Critical pedagogy

Critical pedagogy is a philosophy of education, underpinned by a belief in ‘the inter-relation between education and society’, and the commitment to enact ‘change in education and society to ensure greater social justice’ (McArthur, 2010, p. 495). It seeks to achieve its social vision through transformative and empowering learning.

The transformative objective is ‘conscientization’ (Freire, 1970) - more a transliteration than a translation of a concept which sees education as a process through which students achieve a critical consciousness of the world and of their own lives within it, and are thereby empowered to initiate change. A global perspective enables that critical consciousness to also embrace the lives of others in the world. Applied within an internationalising higher education, critical pedagogy ‘calls for efforts that work towards the establishment of global democracy and international social justice’ and is the ‘means to facilitate among students a sense of caring, as citizens of a globally interdependent society, whose goals would be to make the world a better place for all its citizens’ (Schoorman, 2000, p. 7). However, in higher education systems where curricula content, methodologies and values have been developed to replicate dominant social structures and practices, internationalisation risks becoming a colonising project through which globally diverse local priorities, perspectives and peoples are socialised into a ‘single story’. Such an education would see little value in building the kinds of intercultural relationships we envision here. From a critical pedagogy perspective, education cannot be neutral, it is ‘either for domestication or for freedom’ (da Veiga Coutinho, 1972, p. 9). Internationalisation, similarly, cannot be neutral. Understood as ‘internationalisation for freedom’, it seeks to liberate all students from limited, and limiting, ways of thinking and knowing. This is not simply a good in itself, but is ‘a necessary starting point for social change’ (Hunter, 2008, p. 100). We suggest that through meaningful intercultural relationship development, the broad objectives of critical pedagogy might be realised. In this process, globally diverse learners help each other escape the limits of culturally constrained ways of thinking, being and acting in the world. A significant challenge is how to approach this in ways which enhance rather than compromise everybody’s cultural integrity.

Problem posing

To facilitate the development of a critical consciousness, Freire advocates a three- stage process of problem posing:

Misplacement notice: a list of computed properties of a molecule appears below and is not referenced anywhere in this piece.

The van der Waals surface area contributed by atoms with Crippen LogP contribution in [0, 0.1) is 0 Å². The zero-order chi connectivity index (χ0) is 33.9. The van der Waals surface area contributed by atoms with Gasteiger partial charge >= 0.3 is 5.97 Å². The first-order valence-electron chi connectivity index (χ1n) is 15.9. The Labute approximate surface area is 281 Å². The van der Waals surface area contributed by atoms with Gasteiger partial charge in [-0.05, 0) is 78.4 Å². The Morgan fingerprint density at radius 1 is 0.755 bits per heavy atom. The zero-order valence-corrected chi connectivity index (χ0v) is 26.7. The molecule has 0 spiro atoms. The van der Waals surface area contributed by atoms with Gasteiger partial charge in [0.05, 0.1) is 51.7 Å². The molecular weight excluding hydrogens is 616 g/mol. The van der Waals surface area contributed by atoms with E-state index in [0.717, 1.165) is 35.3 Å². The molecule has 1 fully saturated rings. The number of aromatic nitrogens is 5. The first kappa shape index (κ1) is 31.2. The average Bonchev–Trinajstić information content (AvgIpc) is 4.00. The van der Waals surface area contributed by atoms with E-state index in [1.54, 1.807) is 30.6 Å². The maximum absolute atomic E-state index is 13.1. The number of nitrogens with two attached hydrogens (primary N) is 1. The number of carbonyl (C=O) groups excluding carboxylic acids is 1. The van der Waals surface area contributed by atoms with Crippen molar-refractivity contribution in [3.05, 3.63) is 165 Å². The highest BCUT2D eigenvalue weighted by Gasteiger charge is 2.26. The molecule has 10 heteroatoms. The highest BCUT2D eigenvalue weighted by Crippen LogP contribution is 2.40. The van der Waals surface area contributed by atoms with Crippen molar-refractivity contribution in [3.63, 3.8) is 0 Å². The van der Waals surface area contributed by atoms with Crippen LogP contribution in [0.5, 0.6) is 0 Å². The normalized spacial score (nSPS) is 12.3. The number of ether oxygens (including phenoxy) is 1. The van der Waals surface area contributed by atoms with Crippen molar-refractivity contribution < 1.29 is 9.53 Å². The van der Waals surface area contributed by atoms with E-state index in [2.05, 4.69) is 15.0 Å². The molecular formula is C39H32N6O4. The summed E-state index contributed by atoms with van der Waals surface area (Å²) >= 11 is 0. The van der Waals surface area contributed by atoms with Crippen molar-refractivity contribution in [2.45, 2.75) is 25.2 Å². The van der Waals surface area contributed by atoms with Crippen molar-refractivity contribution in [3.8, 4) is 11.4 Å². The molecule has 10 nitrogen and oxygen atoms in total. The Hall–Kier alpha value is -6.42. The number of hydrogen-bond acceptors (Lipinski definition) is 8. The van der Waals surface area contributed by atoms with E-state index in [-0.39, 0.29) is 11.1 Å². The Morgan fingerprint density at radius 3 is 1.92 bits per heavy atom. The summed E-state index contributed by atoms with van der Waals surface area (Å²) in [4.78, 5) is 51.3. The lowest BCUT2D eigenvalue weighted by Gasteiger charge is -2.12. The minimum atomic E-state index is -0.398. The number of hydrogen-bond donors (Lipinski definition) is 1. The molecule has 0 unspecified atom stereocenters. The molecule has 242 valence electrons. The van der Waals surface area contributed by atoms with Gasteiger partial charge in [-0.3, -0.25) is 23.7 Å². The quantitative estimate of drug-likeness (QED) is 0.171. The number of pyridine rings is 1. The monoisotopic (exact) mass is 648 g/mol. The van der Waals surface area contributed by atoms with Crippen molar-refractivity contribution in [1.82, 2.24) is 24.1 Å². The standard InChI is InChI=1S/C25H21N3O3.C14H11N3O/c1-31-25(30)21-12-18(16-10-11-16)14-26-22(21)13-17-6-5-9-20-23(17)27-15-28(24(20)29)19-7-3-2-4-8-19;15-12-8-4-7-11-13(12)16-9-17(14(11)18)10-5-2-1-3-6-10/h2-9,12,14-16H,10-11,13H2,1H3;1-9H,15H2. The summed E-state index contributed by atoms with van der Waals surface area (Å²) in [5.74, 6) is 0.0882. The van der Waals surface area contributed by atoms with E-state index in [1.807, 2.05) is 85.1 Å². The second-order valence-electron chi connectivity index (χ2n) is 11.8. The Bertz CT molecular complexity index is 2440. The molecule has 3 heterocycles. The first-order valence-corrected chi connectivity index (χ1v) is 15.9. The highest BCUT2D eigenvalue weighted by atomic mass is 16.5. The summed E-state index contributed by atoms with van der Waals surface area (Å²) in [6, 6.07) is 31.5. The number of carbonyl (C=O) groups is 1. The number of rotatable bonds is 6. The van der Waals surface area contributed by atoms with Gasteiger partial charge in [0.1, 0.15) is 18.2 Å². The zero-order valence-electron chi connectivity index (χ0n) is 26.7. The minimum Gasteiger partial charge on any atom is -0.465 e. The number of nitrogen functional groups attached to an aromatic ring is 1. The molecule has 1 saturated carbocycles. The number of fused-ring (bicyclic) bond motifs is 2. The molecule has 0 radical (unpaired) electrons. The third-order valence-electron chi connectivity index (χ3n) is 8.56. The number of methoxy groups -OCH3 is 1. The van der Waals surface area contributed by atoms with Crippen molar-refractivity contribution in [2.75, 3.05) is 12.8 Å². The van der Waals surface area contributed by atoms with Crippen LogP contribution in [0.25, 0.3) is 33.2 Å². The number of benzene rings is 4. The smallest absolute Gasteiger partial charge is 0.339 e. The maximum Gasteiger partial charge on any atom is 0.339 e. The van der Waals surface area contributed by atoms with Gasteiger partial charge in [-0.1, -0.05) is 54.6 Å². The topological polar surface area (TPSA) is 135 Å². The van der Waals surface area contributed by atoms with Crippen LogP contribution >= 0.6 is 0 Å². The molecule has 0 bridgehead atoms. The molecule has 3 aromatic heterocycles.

• • naming a problem
  • • analysing its causes through critical reflection
  • • applying solutions

As the central feature of critical pedagogy, problem posing ‘brings interactive participation and critical inquiry into the existing curriculum’, and expands its focus ‘to reflect the curriculum of the students’ lives’ (Wink, 2005, p. 46). ‘Reflecting the curriculum’ of globally diverse students’ lives requires, firstly, identifying problems that are relevant and accessible, and then approaching their resolution in ways which help students to develop more complex, critical and authentic understandings of themselves, their peers and their worlds. For globally diverse learners to engage successfully and equally in ‘interactive participation and critical inquiry’ necessarily engages them in challenging established ways of seeing themselves and others. This kind of vulnerability requires trusting relationships with their peers and their faculty.

Wink (Ibid.) also notes that problem solving ‘opens the door to ask questions and seek answers, not only of the visible curriculum, but also of the hidden curriculum’. As explored in Chapter 3, critical pedagogy, particularly for globally diverse students, cannot ignore the hidden or tacit curriculum. This informal curriculum is embodied in the academic, the administrator and the learning-support professional; it infests learning environments, policies and practices. It is found in campus statues and lecture theatre names, and is reflected in the demographics of who is seen in what roles across the campus. Through the norms it establishes, the informal curriculum can also inhibit successful relationship development because, typically, it validates the cultural capital of majority students, and it bolsters the power which they hold over others. To harness the informal curriculum requires that it be made visible, and is critiqued and reformed.

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